Tri-Counties Association etc. v. Ventura County Public Guardian

Filed 5/5/21




                           DIVISION SIX

 TRI-COUNTIES                           2d Civ. No. B300557
 ASSOCIATION FOR                      (Super. Ct. No. 56-2018-
 THE DEVELOPMENTALLY                  00511345-CU-WM-VTA)
 DISABLED, INC.,                         (Ventura County)

      Plaintiff and Respondent,


 as Conservator, etc.,

      Defendant and Appellant;

    Real Party in Interest and

     A.V. came to the attention of Respondent Tri-Counties
Regional Center1 in 2002 when it evaluated him at age 7 for

       We refer to respondent Tri-Counties Association for the

Developmentally Disabled, Inc., dba Tri-Counties Regional
Center as “Regional Center” throughout this opinion.
autism, one of five qualifying conditions for services under the
Lanterman Developmental Disabilities Services Act. (Welf. &
Inst. Code, § 4500 et seq.; the “Act”).2 Its intake evaluators
observed symptoms of Asperger’s Syndrome but did not consider
his condition severe enough to qualify for services.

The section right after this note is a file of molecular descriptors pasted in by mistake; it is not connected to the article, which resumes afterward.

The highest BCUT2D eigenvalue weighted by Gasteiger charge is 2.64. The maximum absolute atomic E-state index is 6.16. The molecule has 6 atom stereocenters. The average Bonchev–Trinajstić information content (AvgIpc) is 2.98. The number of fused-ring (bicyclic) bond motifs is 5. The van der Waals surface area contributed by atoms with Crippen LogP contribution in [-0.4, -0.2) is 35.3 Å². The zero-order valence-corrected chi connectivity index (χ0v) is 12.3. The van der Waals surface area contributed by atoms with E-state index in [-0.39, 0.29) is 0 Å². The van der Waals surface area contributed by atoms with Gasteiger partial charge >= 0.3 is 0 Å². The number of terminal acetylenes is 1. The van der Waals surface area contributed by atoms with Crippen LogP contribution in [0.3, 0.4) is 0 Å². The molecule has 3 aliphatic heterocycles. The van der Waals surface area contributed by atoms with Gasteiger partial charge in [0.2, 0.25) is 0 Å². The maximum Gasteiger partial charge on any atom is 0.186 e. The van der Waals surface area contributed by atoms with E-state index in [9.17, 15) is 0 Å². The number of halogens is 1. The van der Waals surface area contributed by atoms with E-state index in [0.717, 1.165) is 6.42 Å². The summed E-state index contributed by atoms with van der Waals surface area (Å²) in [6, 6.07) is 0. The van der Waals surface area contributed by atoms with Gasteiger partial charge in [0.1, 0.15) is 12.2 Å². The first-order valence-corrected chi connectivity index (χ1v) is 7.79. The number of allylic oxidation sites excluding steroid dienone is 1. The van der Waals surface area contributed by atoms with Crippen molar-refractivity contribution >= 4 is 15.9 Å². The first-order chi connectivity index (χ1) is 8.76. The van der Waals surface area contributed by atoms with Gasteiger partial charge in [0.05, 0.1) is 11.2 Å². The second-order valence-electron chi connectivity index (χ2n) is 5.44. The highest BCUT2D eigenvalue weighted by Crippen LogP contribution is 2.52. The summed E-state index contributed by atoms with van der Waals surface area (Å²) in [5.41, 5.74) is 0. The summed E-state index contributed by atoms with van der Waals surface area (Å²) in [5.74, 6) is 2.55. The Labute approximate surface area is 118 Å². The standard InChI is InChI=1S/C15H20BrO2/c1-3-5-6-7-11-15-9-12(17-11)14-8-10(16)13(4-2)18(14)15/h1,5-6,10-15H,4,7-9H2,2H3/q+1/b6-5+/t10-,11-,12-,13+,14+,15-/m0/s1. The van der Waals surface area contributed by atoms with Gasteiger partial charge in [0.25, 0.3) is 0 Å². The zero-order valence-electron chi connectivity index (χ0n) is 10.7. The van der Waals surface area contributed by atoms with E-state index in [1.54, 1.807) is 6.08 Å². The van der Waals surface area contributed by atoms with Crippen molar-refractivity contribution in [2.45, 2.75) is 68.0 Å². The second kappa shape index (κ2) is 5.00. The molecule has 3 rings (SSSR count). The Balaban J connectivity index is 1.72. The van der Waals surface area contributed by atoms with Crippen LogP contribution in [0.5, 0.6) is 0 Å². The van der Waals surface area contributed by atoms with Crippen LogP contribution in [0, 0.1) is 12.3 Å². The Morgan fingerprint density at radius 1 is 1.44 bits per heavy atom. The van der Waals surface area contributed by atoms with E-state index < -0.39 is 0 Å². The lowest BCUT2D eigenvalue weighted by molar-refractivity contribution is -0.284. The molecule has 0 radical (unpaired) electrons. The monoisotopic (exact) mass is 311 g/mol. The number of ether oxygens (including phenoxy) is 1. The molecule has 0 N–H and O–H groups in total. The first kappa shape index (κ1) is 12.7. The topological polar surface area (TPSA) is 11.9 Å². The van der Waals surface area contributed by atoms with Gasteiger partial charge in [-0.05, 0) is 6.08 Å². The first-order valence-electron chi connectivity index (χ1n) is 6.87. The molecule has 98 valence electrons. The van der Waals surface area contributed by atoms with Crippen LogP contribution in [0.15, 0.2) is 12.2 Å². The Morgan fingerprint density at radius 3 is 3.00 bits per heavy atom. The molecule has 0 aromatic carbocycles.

A.V.’s next contact with the Regional Center came at age 19
after he experienced a series of psychiatric emergencies. The
agency noted symptoms of autism spectrum disorder (ASD), a
condition which includes those individuals formerly diagnosed
with Asperger’s. However, its evaluators attributed A.V.’s
intensifying mental health problems to a non-qualifying
condition, schizophrenia, that manifested after he reached the
Act’s eligibility cut-off of age 18. They again denied services.
       A.V. appealed to the Department of Developmental
Services (DDS). An administrative law judge (ALJ) specially
trained in “the law and regulations governing services to
developmentally disabled individuals” overturned the denial after
a lengthy proceeding conducted under the Act’s fair hearing
procedures. (§ 4712, subd. (b).) The ALJ found A.V. met the
statutory criteria for developmental disability: he had a
qualifying condition of autism, i.e., ASD; his ASD was
substantially disabling; and the condition originated before age
18. (§ 4512, subd. (a).) The ALJ rejected the Regional Center’s
argument that a qualifying condition must not only originate but
must also become “substantially disabling” before age 18.
       The superior court reversed the fair hearing decision after
the Regional Center petitioned for a writ of administrative

      2Unlabeled statutory references in this opinion are to the